While many braved the frigid waters across the Okanagan in Polar Bear Dips to ring in the new year, paddleboarder Lina Augaitis-Dye celebrated a bit earlier with a third-place finish in Paris in early December among 1,000 racers in the APP World Tour.
After returning to racing this year, the Coldstream mother of two — who is on maternity leave from a teaching position — finished second in London in a distance race and third in Osaka, Japan, in sprints before capping it off with a bronze prize in Paris.
“Paris is pretty special,” Augaitis-Dye said, noting these waters aren’t to be used by paddleboarders.
The event, a part of Association of Paddlesurf Professionals World Tour, took place during a boat show in Paris — which was conveniently indoors — while one thousand paddleboarders braved the freezing waters.
“It was December,” she said. “It’s really cold.”
“The river race was really kind of spectacular,” Augaitis-Dye said. “The French, they’re a little bit crazy to make it all happen.”
The race began in the dark and navigating the waters in the dark among a massive crowd was no easy feat, she said.
“I was supposed to start in the front,” Augaitis-Dye said, as the 50 or so professional paddleboarders, herself included, were to be in the first heat. But the start, she said, was “chaotic.”
Augaitis-Dye started in the wrong spot and instructions were being tossed around by organizers and staff and by the time the race kicked off, she was already behind as she and her paddleboard got trapped behind a boat.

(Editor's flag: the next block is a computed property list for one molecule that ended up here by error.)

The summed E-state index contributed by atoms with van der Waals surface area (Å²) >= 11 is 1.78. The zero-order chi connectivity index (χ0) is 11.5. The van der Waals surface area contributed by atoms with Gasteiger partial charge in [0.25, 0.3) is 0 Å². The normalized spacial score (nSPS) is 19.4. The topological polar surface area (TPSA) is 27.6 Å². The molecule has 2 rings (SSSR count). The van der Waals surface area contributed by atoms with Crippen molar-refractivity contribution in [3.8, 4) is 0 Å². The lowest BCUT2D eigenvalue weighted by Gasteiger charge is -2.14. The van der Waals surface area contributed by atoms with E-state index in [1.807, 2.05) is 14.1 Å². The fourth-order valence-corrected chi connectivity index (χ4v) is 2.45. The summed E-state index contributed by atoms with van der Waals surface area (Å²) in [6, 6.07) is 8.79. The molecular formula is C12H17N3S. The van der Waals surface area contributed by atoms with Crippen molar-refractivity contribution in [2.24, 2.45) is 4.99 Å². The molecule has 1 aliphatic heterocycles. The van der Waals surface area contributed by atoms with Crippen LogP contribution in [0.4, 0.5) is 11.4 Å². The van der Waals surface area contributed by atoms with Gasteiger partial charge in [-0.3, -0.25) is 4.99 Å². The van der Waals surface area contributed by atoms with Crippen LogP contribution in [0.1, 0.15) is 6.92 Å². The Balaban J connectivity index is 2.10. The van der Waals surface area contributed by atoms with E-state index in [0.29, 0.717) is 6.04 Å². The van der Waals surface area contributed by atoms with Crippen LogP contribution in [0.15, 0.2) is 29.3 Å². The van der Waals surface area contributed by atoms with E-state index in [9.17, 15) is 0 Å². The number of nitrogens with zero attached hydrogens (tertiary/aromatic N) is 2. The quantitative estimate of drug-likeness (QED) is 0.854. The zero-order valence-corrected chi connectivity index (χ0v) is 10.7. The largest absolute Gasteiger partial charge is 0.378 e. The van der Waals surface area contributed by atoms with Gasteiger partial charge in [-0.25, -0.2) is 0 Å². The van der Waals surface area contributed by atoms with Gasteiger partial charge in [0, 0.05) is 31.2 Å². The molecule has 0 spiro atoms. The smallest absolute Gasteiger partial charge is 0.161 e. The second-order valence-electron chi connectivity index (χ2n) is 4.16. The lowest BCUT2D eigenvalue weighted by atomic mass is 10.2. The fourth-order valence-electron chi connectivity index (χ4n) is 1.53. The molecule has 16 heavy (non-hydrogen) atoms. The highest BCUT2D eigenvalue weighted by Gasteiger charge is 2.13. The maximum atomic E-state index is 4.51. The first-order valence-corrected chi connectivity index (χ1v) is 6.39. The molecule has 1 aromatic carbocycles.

“Then another boat turned its engine on,” she said, recalling the splashing waters. “It was a really wild start.”
Instead of paddling with the pros, the 2014 World Series Champion wound up with the amateurs.
“I paddled really hard and throughout the 14-kilometre race — maybe a little over half way — I managed to pass all the girls and grab the top group of girls,” she explained.
Those girls, she said, were the ones she was originally supposed to have started with.
Together, the women used drafting techniques — similar to cycling — to reduce drag, but Augaitis-Dye, who had fallen in earlier and was soaking wet, decided it best to paddle past and breakaway.
“We had a sprint off,” she said. “And in the end, I ended up third, but I was very happy with those results.”
She finished in one hour and 24 minutes.
Many of the women she raced alongside in the front of the pack train full time — compared to Augaitis-Dye, who has to balance home life, work and two young children under the age of four.
The trick to striking that balance, she said, is creativity.
Augaitis-Dye brought along her youngest to all the races because she flew for free; she would often push her children in a chariot while running or skiing; and lifting weights took place during nap time in the at-home gym.
Although Augaitis-Dye doesn’t consider herself a professional athlete, the proof is in the pudding — or in this case, the hardware.
“(Paddleboarding) is an amazing community,” she said, offering words of wisdom to anyone considering the sport. “I’ve competed in a lot of different sports and this community has really stood out to me.”
The sport has also allowed the Ottawa-raised paddleboarder the opportunity to compete in places all over the world. She’s competed in Fiji, California, Hawaii, Japan, Europe and beyond, but waters at home like Tofino and Kalamalka Lake and hold a special place in her heart.
Although Augaitis-Dye is waiting to see the 2020 schedule of events, she will resume her teaching role at Kalamalka Secondary this January and said she will see what opportunities life provides her with.
But Paris “was a nice way to finish off the series,” she said.